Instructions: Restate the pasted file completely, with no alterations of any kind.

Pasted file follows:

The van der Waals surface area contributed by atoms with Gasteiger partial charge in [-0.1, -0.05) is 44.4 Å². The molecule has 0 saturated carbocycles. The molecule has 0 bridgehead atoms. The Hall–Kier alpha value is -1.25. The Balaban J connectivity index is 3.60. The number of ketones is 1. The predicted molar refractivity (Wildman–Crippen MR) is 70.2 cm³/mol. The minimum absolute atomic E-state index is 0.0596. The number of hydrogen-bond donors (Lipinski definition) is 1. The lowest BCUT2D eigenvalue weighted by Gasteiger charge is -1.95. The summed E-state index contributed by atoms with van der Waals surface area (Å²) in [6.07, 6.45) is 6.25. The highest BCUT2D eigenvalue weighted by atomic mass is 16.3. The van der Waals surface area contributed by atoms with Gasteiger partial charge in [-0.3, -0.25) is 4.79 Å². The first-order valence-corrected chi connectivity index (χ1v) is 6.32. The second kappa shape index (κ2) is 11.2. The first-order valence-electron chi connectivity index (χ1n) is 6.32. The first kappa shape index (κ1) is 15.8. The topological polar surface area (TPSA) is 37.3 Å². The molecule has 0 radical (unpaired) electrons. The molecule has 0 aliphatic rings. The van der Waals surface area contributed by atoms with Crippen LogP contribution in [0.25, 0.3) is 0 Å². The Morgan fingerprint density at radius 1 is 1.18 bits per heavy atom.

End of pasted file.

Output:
The van der Waals surface area contributed by atoms with Gasteiger partial charge in [-0.1, -0.05) is 44.4 Å². The molecule has 0 saturated carbocycles. The molecule has 0 bridgehead atoms. The Hall–Kier alpha value is -1.25. The Balaban J connectivity index is 3.60. The number of ketones is 1. The predicted molar refractivity (Wildman–Crippen MR) is 70.2 cm³/mol. The minimum absolute atomic E-state index is 0.0596. The number of hydrogen-bond donors (Lipinski definition) is 1. The lowest BCUT2D eigenvalue weighted by Gasteiger charge is -1.95. The summed E-state index contributed by atoms with van der Waals surface area (Å²) in [6.07, 6.45) is 6.25. The highest BCUT2D eigenvalue weighted by atomic mass is 16.3. The van der Waals surface area contributed by atoms with Gasteiger partial charge in [-0.3, -0.25) is 4.79 Å². The first-order valence-corrected chi connectivity index (χ1v) is 6.32. The second kappa shape index (κ2) is 11.2. The first-order valence-electron chi connectivity index (χ1n) is 6.32. The first kappa shape index (κ1) is 15.8. The topological polar surface area (TPSA) is 37.3 Å². The molecule has 0 radical (unpaired) electrons. The molecule has 0 aliphatic rings. The van der Waals surface area contributed by atoms with Crippen LogP contribution in [0.25, 0.3) is 0 Å². The Morgan fingerprint density at radius 1 is 1.18 bits per heavy atom.